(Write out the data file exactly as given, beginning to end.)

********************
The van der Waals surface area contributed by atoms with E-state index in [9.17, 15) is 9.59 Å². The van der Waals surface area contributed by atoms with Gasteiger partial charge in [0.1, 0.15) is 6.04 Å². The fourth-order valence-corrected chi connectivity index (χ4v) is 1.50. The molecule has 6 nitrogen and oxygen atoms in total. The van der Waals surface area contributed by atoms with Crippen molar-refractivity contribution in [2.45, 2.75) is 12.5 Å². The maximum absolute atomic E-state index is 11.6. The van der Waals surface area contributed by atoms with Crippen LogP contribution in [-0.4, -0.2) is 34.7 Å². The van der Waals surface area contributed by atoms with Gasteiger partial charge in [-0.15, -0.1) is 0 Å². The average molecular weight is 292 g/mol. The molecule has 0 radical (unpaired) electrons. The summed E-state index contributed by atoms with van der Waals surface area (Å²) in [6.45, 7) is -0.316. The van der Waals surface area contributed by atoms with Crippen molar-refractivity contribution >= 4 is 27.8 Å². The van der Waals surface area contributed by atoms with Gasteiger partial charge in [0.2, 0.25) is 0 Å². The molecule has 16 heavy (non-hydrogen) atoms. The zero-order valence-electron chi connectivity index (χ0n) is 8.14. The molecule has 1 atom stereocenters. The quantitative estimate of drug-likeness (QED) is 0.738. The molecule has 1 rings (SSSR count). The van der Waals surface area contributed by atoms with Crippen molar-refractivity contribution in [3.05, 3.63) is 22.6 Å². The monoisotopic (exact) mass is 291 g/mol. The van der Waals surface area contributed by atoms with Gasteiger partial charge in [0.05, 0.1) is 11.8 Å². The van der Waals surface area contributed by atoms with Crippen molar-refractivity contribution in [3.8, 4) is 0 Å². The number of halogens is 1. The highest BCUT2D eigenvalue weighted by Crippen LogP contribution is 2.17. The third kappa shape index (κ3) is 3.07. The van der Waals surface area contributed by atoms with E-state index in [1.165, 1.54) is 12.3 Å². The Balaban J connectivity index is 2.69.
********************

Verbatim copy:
The van der Waals surface area contributed by atoms with E-state index in [9.17, 15) is 9.59 Å². The van der Waals surface area contributed by atoms with Gasteiger partial charge in [0.1, 0.15) is 6.04 Å². The fourth-order valence-corrected chi connectivity index (χ4v) is 1.50. The molecule has 6 nitrogen and oxygen atoms in total. The van der Waals surface area contributed by atoms with Crippen molar-refractivity contribution in [2.45, 2.75) is 12.5 Å². The maximum absolute atomic E-state index is 11.6. The van der Waals surface area contributed by atoms with Crippen LogP contribution in [-0.4, -0.2) is 34.7 Å². The van der Waals surface area contributed by atoms with Gasteiger partial charge in [-0.15, -0.1) is 0 Å². The average molecular weight is 292 g/mol. The molecule has 0 radical (unpaired) electrons. The summed E-state index contributed by atoms with van der Waals surface area (Å²) in [6.45, 7) is -0.316. The van der Waals surface area contributed by atoms with Crippen molar-refractivity contribution >= 4 is 27.8 Å². The van der Waals surface area contributed by atoms with Gasteiger partial charge in [0.2, 0.25) is 0 Å². The molecule has 16 heavy (non-hydrogen) atoms. The zero-order valence-electron chi connectivity index (χ0n) is 8.14. The molecule has 1 atom stereocenters. The quantitative estimate of drug-likeness (QED) is 0.738. The molecule has 1 rings (SSSR count). The van der Waals surface area contributed by atoms with Crippen molar-refractivity contribution in [3.05, 3.63) is 22.6 Å². The monoisotopic (exact) mass is 291 g/mol. The van der Waals surface area contributed by atoms with Gasteiger partial charge in [0.05, 0.1) is 11.8 Å². The van der Waals surface area contributed by atoms with Crippen molar-refractivity contribution in [3.8, 4) is 0 Å². The number of halogens is 1. The highest BCUT2D eigenvalue weighted by Crippen LogP contribution is 2.17. The third kappa shape index (κ3) is 3.07. The van der Waals surface area contributed by atoms with E-state index in [1.165, 1.54) is 12.3 Å². The Balaban J connectivity index is 2.69.